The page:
Cowboys & Frenchmen – Rodeo – Outside In Music

by | Feb 22, 2016 | Jazz CD Reviews

Jazz influenced by cinema, geography and youthful zeal.

Cowboys & Frenchmen – Rodeo [TrackList follows] – Outside In Music 1502, 52:42 [11/4/15] ***1/2:

(Ethan Helm – alto saxophone, flute, clarinet; Owen Broder – alto saxophone, clarinet, bass clarinet; Chris Ziemba – piano; Ethan O’Reilly – bass; Matt Honor – drums)

Jazz musicians are influenced by other jazz artists. Filmmakers are inspired by other movie directors. But the world being what it is there are numerous facets which can motivate someone to create. For example, there is the New York City jazz quintet, Cowboys & Frenchmen. The group’s name comes from a David Lynch 1988 short film called The Cowboy and The Frenchman. On the band’s 52-minute debut, Rodeo, Cowboys & Frenchmen combine original material with unexpected covers by the Beatles and from the folk/country field. Some pieces represent musical portraits of European landscapes, while others allude to Buddhism. Cowboys & Frenchmen consists of multi-horn players Ethan Helm (alto saxophone, flute, and clarinet) and Owen Broder (alto saxophone, clarinet, bass clarinet); pianist Chris Ziemba; bassist Ethan O’Reilly; and drummer Matt Honor. Co-leader Broder has performed with Trio Globo, and the Gil Evans Project. Ziemba, Honor and the other co-leader, Helm, were also featured in the Gil Evans Project. O’Reilly’s résumé includes Mulgrew Miller, Jimmy Heath, Freddy Cole, Steve Wilson and others.

Like Lynch, Cowboys & Frenchmen prefer to produce work which is distinctive, unconventional and challenges expectations. That’s not to say Cowboys & Frenchmen don’t follow or underscore jazz traditions…they just don’t mind doing jazz which mixes both familiarity and forwardness. Lynch isn’t the fivesome’s only cinematic stimulus; the Coen Brothers’ are another. That appears to be one reason the group decided to reinterpret “Man of Constant Sorrow” (made famous in the 2000 Coen Brother’s project, O Brother, Where Art Thou?). But those acquainted with the country/folk cut (done by many, including Bob Dylan, Joan Baez and the Stanley Brothers) may not recognize the Cowboys & Frenchmen nine-minute translation. The rhythmic foundation is offbeat, the melody is not straightforward, and there is plenty of room for explorative touches and solos which veer away from the main theme. However, the Lennon/McCartney song, “Because,” will be immediately identifiable to any Beatles’ fan. The Cowboys & Frenchmen version of “Because” retains a somewhat somber lyricism, while the Beatles’ three-part vocal harmonies are recast by Helm and Broder’s twinned saxes. Ziemba is the foremost instrumental voice throughout, redoing the chords on acoustic piano, which the Beatles had done on harpsichord.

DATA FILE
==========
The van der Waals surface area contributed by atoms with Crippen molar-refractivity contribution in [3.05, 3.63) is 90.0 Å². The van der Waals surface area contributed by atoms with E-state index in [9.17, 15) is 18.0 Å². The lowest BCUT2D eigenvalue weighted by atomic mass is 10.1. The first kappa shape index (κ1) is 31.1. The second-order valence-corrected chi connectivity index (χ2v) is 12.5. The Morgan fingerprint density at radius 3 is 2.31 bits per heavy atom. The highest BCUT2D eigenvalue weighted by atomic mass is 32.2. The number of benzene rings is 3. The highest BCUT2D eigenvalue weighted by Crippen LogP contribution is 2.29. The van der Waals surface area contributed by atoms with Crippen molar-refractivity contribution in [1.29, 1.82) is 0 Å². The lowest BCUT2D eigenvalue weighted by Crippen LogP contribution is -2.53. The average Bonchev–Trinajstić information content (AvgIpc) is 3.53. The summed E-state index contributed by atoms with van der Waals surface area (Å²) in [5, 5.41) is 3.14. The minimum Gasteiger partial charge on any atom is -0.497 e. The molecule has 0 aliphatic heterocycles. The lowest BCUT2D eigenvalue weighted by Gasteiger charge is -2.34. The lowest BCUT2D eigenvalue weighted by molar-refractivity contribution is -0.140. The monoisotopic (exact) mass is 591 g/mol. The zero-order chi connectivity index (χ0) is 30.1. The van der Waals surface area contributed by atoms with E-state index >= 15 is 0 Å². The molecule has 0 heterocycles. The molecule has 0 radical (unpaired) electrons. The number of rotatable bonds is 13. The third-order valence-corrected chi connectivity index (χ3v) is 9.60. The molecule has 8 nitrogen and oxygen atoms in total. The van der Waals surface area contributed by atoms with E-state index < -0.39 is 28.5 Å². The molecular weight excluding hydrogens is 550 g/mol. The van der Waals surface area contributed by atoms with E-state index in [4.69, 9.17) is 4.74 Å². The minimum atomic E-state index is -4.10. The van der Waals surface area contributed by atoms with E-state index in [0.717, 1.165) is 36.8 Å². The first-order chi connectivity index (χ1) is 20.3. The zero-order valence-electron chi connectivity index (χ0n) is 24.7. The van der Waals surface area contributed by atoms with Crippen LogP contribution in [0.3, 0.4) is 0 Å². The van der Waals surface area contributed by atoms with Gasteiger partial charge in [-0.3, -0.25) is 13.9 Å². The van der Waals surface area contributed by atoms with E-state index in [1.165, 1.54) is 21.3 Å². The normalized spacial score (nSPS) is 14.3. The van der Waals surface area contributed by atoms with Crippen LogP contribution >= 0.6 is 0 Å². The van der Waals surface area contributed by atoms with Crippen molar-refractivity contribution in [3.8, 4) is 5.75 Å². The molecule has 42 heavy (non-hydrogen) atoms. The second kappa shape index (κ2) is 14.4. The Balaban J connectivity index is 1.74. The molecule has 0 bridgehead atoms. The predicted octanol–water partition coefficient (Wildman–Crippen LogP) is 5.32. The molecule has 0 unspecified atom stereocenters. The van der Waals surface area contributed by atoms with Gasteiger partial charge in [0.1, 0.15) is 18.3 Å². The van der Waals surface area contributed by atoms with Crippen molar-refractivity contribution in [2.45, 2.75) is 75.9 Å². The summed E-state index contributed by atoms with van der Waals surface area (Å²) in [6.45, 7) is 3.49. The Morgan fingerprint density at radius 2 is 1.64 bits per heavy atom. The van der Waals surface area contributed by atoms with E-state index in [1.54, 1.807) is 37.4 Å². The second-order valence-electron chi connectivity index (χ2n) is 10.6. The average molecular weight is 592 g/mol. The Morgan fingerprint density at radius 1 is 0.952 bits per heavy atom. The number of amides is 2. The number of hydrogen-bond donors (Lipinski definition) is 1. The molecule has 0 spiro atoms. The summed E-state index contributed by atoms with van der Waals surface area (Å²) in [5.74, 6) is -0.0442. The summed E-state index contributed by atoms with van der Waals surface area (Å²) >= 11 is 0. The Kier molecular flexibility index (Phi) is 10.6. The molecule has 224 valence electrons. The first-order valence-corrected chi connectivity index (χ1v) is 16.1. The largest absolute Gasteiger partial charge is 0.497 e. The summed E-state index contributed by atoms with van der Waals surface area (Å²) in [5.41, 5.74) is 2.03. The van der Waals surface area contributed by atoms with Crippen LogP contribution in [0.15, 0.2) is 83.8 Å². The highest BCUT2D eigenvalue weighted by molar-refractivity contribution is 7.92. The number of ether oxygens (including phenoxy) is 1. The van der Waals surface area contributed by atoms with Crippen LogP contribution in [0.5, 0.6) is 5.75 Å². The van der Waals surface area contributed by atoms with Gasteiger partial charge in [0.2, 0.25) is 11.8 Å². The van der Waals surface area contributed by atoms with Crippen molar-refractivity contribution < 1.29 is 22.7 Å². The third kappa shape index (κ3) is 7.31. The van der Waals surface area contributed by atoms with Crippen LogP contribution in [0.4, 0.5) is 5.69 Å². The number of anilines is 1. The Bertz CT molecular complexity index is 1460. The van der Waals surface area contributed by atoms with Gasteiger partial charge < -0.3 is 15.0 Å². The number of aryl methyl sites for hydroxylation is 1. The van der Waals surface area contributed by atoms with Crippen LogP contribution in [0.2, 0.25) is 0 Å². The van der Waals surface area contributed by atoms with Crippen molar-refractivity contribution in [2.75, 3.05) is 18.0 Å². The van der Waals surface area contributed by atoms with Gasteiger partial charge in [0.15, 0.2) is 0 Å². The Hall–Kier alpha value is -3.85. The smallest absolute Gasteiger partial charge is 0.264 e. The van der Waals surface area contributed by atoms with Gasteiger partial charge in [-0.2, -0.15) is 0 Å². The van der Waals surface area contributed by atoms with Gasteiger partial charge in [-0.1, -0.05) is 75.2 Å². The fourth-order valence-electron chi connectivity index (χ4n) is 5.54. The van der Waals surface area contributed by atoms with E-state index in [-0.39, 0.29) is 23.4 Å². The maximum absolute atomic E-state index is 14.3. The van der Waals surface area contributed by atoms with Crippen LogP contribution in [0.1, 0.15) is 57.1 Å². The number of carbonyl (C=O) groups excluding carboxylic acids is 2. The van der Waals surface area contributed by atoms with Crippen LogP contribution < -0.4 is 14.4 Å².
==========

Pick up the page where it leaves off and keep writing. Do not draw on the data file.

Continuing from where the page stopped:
The original material is also engaging and absorbing. Helm’s nearly eight-minute opener, “Jazz Styles,” evokes the vibrancy of New York City. Despite the title, the piece does not echo divergent jazz modes (although there are some musical passages which seem to suggest Ellington). Rather “Jazz Styles” symbolizes the ever-changing socio-cultural settings of Manhattan, Brooklyn, Queens and other NYC environs. Broder’s unhurriedly rolling “King Barry” is supposed to exemplify (or at the very least, bring to mind) the German countryside. Conversely, though, this nine-minute track has a more cosmopolitan gleaning than a rural glimmer. Clarinet helps provide a nuanced mannerism, while Honor’s use of cymbals also signifies a quiet, sedate realm. There’s also thoughtfulness which permeates “Brode’s Abode.” This is the kind of snappy, approachable jazz which is as welcoming as a bottle of wine given in friendship as someone walks into someone else’s apartment. The CD’s most upbeat and cheerful number is Helm’s “More,” where doubled saxes, a rollicking rhythm bed, and kaleidoscopic panning furnishes a fun, sometimes lightly psychedelic frolic (not to mention the occasional exuberant shouts of “More!”). The album concludes with Broder’s subdued “Bells of Mindfulness,” which hints at Buddhist customs. Honor supplies a slow and askew rhythm, while on top there is a melancholy sax ambiance. Typically a solemn tune like this would show up in the middle of an album, but Cowboys & Frenchmen contravene habit by inserting this track as a downcast ending.

TrackList: Jazz Styles; King Barry; A Bridge Inside My Mind; Man of Constant Sorrow; Because; Brode’s Abode; More; Bells of Mindfulness.

—Doug Simpson

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